Gilded Age Architect
Today is the anniversary of the death of Richard Morris Hunt, who was an American architect during the gilded age.
Gardeners know Richard for his collaborations with Frederick Law Olmsted. They worked together on the Vanderbilt mausoleum and the Chicago world‘s fair. Their ultimate collaboration occurred in Asheville, North Carolina, where they worked together to design the gardens, house, and manor village for the Biltmore Estate.
Richard is often recognized as the Dean of American Architecture. He was the first American trained at the prestigious Ecole des Beaux-Arts in Paris.
If you get the chance to walk around Central Park, you’ll discover a memorial to honor Richard Morris Hunt. The memorial is located on the eastern perimeter of the park, and it was created by the same man who created the monument to Abraham Lincoln in the Lincoln Memorial: Daniel Chester French.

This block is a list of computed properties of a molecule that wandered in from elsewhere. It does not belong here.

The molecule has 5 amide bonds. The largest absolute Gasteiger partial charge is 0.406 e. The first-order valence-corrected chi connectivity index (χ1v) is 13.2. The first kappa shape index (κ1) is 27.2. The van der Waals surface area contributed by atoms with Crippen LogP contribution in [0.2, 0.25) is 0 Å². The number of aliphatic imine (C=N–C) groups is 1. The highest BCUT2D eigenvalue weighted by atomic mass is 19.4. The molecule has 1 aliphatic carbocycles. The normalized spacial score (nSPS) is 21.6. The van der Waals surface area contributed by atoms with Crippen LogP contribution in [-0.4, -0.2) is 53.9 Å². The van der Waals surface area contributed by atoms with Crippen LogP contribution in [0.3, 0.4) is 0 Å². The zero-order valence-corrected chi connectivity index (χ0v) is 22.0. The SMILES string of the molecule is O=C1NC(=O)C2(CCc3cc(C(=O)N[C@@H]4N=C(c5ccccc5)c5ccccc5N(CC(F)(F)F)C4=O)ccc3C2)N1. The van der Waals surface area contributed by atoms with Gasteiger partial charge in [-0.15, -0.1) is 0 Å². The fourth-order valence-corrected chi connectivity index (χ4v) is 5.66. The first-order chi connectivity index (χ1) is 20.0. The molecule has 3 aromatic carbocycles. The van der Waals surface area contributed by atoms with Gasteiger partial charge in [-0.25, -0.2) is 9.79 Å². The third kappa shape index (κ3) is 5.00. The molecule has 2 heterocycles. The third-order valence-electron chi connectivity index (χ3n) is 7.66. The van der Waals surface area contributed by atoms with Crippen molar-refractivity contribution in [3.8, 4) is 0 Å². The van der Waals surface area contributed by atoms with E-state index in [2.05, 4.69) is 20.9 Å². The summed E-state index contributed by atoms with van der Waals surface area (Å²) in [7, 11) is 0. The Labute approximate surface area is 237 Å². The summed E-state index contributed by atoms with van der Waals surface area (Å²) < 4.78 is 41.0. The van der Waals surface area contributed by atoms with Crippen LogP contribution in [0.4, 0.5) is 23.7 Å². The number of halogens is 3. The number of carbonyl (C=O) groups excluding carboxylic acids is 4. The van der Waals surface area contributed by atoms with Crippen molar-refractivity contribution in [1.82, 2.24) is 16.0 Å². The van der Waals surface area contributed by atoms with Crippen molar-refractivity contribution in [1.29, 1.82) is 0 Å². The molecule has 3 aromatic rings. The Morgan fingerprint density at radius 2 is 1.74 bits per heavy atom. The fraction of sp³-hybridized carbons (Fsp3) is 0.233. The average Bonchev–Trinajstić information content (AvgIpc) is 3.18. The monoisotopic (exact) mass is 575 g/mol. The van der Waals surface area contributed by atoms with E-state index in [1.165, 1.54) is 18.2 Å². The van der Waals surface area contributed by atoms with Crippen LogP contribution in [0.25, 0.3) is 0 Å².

When he was alive, Richard wanted to elevate the public taste in design and the arts, but he was also flexible enough to meet them where they were. Modern-day designers will recognize the truth of Richard’s advice to other Landscape Architects. He said,
"The first thing you've got to remember is that it's your clients' money you're spending. Your goal is to achieve the best results by following their wishes. If they want you to build a house upside down standing on its chimney, it's up to you to do it."